I am interested in exploring how play can be an interface for the computational re-ontologization of the world. That is, I am interested in seeing how we take over the world for play, and how that process is facilitated, enhanced, and even re-ontologized by computers. Play is/can be an interface for computation(*).
I am using interface here as a metaphor, inspired by Alexander Galloway but also by Paul Dourish, specifically his paper “Seeing like an Interface“. What does this mean? Essentially, that I am misinterpreting the common understanding of what interfaces are (both as shiny utilitarian modes of communication with humans, and in their object oriented understanding). To me, an interface is a sociotechnical construct, an assemblage of sorts that combines technical elements, like algorithms and UI elements, with interactual behaviors and cultural practices. An interface is a crossroads of the technical and the cultural; a melting pot of habits, humans, machines and metaphors. It is the human opening to the machine, and the machine opening to the human, a construction ripe for expression and repression. In this sense, play can be seen as an interface to a computerized system – a system that might be designed for accepting, embracing, or engaging in different types of play. Or play can be a critical, expressive way of interfacing (forcefully) with a computerised system. Play as exploit.
What do we gain by taking this perspective? Being a Romantic, I’d claim that we gain the human expression, the human angle, the humanity for the computational world. We gain an instrument for human expression, and perhaps also a companion.
If we think about play as an interface to all the re-ontologizing processes around us, we can turn the Internet of Things into the Internet of Playful Things; Smart Cities can become playable cities; and Videogames can finally break free from “games”, those pesky drunk uncles. Play can be a mode of interfacing with the material presentations of computers, with the limits of computation as materialised in machines. Play interfaces with the ways computing machines re-ontologize the world.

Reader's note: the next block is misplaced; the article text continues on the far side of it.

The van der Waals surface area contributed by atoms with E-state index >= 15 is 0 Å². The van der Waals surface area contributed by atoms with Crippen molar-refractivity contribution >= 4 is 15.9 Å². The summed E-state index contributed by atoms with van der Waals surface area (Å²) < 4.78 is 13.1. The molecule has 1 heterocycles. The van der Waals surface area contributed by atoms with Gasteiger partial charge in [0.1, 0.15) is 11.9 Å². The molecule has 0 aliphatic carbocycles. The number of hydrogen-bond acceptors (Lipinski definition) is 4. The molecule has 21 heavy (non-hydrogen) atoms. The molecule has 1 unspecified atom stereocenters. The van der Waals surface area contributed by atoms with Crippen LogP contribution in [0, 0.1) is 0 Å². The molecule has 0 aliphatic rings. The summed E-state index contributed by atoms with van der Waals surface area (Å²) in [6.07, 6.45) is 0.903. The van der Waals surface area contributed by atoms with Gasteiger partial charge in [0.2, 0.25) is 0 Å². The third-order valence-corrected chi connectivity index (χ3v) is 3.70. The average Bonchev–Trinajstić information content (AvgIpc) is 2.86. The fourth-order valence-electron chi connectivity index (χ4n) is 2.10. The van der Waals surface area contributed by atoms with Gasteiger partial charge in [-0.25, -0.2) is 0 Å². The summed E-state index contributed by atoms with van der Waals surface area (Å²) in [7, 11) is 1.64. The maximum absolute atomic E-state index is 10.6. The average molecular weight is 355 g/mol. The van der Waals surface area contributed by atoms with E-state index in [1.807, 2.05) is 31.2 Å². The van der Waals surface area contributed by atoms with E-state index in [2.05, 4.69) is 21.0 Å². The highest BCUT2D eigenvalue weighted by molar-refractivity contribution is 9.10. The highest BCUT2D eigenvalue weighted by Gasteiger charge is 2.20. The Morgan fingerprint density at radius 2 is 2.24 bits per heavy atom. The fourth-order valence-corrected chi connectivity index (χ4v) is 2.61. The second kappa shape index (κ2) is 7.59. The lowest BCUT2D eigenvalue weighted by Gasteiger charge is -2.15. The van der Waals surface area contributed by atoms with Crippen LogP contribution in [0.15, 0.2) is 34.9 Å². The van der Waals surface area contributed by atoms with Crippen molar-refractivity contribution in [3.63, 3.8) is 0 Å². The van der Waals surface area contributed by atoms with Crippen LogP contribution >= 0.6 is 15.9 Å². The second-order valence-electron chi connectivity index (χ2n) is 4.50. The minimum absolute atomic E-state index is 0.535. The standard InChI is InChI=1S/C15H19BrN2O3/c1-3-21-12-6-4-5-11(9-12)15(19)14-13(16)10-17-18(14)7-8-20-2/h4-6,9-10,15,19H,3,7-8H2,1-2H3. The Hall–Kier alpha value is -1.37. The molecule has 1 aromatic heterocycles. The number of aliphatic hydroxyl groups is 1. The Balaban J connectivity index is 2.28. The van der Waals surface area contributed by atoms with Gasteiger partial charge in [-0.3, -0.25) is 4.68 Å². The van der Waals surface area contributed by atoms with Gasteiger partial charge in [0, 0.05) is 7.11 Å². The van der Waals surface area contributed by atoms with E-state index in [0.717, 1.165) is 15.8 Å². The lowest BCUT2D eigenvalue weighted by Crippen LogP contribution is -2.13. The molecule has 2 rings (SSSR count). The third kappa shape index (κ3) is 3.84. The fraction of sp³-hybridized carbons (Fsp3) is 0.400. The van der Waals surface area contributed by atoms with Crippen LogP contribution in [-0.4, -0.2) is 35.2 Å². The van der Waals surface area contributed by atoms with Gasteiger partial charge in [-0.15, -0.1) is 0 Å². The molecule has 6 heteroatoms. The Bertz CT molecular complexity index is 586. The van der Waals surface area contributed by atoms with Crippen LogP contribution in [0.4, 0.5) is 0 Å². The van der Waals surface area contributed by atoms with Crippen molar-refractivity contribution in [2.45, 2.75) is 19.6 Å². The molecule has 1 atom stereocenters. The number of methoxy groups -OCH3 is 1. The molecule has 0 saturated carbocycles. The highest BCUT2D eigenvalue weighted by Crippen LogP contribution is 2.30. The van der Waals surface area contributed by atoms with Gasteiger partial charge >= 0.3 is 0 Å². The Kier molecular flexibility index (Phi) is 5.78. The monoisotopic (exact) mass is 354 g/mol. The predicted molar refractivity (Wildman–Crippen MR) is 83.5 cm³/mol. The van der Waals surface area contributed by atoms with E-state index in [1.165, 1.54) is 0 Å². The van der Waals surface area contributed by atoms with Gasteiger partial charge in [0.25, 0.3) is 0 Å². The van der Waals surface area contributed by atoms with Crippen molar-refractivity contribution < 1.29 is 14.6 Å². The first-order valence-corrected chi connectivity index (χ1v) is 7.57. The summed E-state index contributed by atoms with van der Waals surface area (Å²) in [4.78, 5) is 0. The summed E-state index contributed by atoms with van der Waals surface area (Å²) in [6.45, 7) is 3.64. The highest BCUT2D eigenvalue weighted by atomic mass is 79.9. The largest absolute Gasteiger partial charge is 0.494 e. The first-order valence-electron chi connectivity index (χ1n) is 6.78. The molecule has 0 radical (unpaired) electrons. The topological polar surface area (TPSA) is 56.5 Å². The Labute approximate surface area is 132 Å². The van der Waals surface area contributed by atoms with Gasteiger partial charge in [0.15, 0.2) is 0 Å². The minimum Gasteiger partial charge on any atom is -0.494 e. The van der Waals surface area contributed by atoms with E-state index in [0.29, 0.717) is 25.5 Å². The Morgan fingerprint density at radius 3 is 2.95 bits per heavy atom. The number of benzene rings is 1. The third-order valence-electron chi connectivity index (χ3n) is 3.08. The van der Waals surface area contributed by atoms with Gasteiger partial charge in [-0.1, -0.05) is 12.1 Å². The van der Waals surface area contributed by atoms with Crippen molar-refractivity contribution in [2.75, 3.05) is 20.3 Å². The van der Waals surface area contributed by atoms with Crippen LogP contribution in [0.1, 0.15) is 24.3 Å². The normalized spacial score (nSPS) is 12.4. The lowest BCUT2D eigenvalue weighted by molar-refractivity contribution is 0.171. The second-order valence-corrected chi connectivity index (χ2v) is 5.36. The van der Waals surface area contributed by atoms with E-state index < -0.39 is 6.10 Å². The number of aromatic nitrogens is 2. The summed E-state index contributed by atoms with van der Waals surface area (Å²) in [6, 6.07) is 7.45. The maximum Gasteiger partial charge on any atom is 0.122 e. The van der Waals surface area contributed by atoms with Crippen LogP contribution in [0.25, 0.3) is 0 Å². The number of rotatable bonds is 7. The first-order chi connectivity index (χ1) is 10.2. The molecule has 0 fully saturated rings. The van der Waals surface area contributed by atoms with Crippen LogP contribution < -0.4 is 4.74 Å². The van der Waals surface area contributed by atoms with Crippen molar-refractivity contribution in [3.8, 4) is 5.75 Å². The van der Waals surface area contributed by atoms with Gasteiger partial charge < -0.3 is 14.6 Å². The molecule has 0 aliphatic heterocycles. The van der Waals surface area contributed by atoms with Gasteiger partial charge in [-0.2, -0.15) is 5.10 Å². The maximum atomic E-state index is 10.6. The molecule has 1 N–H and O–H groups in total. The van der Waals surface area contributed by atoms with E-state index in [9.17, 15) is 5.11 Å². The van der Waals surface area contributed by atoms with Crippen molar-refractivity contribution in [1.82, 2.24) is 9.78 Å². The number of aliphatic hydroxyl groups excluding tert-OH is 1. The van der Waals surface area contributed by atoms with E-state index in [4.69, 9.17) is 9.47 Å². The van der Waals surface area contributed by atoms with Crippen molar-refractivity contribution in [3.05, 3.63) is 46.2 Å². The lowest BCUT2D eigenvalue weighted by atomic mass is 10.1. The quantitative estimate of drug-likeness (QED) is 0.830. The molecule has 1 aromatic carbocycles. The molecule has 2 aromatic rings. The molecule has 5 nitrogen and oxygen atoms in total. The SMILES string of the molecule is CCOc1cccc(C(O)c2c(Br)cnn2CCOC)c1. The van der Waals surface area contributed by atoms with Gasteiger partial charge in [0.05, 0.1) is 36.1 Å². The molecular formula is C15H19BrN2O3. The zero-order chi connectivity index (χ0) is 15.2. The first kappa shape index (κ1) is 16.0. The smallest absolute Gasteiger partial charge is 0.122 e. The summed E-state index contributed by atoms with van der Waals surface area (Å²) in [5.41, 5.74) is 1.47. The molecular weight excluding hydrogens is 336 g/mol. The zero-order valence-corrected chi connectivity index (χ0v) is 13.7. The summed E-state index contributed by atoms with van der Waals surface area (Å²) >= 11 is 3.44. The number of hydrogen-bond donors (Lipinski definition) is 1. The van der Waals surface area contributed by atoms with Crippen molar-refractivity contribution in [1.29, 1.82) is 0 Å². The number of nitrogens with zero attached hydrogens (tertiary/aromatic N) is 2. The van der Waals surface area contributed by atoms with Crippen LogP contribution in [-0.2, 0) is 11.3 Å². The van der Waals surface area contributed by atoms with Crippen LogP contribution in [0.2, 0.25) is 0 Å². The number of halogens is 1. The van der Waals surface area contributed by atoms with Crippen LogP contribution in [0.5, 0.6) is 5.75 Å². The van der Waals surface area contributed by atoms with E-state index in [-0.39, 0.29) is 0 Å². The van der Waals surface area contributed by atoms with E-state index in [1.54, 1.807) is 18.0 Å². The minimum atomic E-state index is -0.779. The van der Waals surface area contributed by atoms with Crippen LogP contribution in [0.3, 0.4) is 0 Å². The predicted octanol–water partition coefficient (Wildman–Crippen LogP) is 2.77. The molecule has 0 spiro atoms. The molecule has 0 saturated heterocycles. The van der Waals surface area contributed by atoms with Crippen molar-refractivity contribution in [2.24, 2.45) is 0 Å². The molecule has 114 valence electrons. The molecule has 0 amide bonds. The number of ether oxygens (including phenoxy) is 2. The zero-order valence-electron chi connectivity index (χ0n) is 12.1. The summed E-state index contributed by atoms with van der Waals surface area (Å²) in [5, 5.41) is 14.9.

By looking at play as the interface for computing (machines), we can also allow agonistic politics and aesthetics to take over the way we design, develop and consume computational things. By taking this expansive, sometimes destructive, always Romantic understanding of play, we can resist, take over, and expand what computers can do, to us, and to the world.
This is the first post of a short series about the research I am conducting during my sabbatical year at UCSC. Comments are welcome, but will be moderated.
Next on this series: Play engines.
[Inspiration for these ideas come from the work of Luciano Floridi and Johnny Hartz Søraker, as well as from (mis)readings of Alexander Galloway’s brilliant The Interface Effect and Lucy Suchman‘s Human-Machine Reconfigurations. My ITU colleagues Nanna Holdgaard and Anders Sundnes Løvlie, and the students at Hajo Backe and Espen Aarseth‘s Digital Game Theory course heard this idea first, when it was just ramblings]
(*)(the same way that computing machines can be seen as interfaces for computation, I think – there’s some thinking I need to do here. and there. and everywhere).